[¶6] On April 20, 2007, Sam Brannan, on behalf of PLS, posted notices of location certificates on six placer mining claims covering some of the same 280 acres claimed by Zellmer. PLS marked each twenty-acre section with corner and side-center posts.[1] Notices of location were attached to discovery monuments at each claim. On February 13, 2012, Sam Brannan made discovery of eight more placer mining claims and marked the boundaries in the same manner as in 2007. These eight claims were also previously claimed by Zellmer. As a result, both GCC and PLS now claim that they each have rights to the same 280 acres.

[¶7] PLS filed a complaint to quiet title on September 14, 2012, alleging that Zellmer did not follow federal or state law to properly locate his placer mineral claims and the property remained open for claims. GCC replied, alleging that only one monument is needed and that the notice of the fourteen claims in the monument gave actual notice of his rights. Furthermore, GCC argued that anyone trying to claim the same mineral rights had constructive notice of GCC's claim because the claims were filed with the county register of deeds. As a result, GCC argued, no future claimants could obtain an interest in the same minerals.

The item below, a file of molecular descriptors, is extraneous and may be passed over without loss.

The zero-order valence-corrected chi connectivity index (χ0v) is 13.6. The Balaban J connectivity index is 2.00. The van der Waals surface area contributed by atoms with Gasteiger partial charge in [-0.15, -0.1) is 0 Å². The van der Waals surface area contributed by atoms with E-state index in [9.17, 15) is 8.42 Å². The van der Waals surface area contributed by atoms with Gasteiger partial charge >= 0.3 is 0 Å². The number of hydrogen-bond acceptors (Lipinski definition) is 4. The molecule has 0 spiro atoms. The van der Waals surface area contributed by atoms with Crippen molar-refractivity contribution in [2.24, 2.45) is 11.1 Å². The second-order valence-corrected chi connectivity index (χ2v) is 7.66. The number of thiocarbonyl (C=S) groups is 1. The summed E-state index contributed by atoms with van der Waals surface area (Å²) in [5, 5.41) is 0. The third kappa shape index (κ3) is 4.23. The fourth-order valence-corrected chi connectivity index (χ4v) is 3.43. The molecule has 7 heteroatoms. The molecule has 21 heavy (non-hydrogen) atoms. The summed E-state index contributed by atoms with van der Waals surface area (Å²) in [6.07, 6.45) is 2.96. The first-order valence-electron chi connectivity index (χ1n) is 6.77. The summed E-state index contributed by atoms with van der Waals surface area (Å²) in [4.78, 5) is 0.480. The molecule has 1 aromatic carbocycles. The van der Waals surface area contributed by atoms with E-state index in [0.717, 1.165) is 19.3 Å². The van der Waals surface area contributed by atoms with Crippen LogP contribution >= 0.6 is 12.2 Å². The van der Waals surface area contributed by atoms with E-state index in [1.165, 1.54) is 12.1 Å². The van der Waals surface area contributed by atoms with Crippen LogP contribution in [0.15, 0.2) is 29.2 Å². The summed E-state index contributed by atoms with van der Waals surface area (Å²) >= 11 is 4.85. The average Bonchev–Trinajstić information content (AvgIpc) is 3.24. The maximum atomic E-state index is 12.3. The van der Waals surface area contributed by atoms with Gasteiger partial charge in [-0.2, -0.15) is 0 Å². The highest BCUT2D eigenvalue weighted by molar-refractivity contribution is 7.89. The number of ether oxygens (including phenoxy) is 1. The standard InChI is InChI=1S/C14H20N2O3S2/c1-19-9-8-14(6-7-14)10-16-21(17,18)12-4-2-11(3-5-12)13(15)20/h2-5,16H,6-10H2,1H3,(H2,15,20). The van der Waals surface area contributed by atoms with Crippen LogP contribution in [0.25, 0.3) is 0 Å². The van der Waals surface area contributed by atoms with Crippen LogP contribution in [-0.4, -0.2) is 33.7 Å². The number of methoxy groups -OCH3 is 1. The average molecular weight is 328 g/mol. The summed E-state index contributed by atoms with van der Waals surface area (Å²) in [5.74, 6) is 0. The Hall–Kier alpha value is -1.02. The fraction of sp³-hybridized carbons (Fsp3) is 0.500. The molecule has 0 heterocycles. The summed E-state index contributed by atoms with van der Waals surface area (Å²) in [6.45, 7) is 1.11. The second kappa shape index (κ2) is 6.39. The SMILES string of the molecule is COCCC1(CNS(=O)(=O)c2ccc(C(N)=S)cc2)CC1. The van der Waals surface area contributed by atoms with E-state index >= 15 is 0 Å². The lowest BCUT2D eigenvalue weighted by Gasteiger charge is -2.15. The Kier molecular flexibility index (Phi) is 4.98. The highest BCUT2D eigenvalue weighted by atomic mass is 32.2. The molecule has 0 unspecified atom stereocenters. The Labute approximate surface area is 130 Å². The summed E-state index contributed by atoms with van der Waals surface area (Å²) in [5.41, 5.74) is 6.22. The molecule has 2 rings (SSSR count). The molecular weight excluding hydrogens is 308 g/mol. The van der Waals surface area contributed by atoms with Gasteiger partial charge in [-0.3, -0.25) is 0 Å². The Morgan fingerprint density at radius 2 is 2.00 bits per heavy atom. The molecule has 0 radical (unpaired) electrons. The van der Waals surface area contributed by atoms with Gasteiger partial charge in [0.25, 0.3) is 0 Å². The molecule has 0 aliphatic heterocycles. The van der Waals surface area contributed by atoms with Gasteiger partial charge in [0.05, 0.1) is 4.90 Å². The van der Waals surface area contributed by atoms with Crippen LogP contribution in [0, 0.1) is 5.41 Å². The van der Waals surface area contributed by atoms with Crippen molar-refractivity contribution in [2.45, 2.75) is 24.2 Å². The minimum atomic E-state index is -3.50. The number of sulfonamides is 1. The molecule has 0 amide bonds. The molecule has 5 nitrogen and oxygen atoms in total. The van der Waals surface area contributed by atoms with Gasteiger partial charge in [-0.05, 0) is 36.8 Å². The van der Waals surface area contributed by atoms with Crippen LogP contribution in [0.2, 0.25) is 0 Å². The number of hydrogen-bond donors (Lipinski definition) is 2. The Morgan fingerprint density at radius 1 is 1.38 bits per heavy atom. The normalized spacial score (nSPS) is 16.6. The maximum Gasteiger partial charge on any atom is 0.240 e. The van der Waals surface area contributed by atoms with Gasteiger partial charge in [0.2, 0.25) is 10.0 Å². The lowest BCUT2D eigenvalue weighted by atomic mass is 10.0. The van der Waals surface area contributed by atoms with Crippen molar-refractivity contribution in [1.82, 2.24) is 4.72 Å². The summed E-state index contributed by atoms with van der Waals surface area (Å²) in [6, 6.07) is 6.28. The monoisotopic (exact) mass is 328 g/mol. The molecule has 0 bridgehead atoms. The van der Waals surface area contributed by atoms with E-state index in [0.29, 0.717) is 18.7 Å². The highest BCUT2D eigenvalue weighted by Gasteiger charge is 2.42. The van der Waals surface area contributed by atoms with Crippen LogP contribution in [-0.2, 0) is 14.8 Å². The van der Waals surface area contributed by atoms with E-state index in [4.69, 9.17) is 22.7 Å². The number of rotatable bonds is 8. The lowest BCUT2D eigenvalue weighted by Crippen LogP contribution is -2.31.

[¶8] PLS and GCC each moved for summary judgment. The circuit court granted summary judgment to PLS on January 2, 2014. The court found that federal regulations require the location of the placer mining claims to be staked and monumented at the corners of each twenty-acre claim. The court also found that federal regulations provide that the procedure to stake and monument surface mining claims must also meet any state requirements not inconsistent with federal law. Further, it found SDCL 45-4-3 requires

Page 454

additional posts to mark the centers of each claim's sides, for a total of eight posts on each claim. The court found that Zellmer did not follow federal or state law to claim the minerals; however, it found that PLS followed all applicable laws and was therefore entitled to the mining claim subject to the paramount title of the United States.

[¶9] GCC appeals, raising the following issues:

(1) Whether the court erred in deciding that GCC's fourteen placer mineral claims on 280 acres of U.S. Forest Service property in Lawrence County, South Dakota, were invalid.
(2) Whether GCC's placer mineral claims precluded PLS's subsequent claims.

Standard of Review

[¶10] The circuit court in this case interpreted federal and state statutes when it granted summary judgment.

Our standard of review on a grant or denial of summary judgment is well settled. Summary judgment is proper where[] the pleadings, depositions, answers to interrogatories, and admissions on file, together with the affidavits, if any, show that there is no genuine issue as to any material fact and that the moving party is entitled to judgment as a matter of law. SDCL 15-6-56(c).

Luther v. City of Winner, 2004 S.D. 1, ¶ 6, 674 N.W.2d 339, 343. " We view all reasonable inferences drawn from the facts in the light most favorable to the [nonmoving] party." Roden v. Gen. Gas Co. of Wis., 2003 S.D. 130, ¶ 5, 671 N.W.2d 622, 624. Statutory interpretation is a question of law reviewed de novo. ...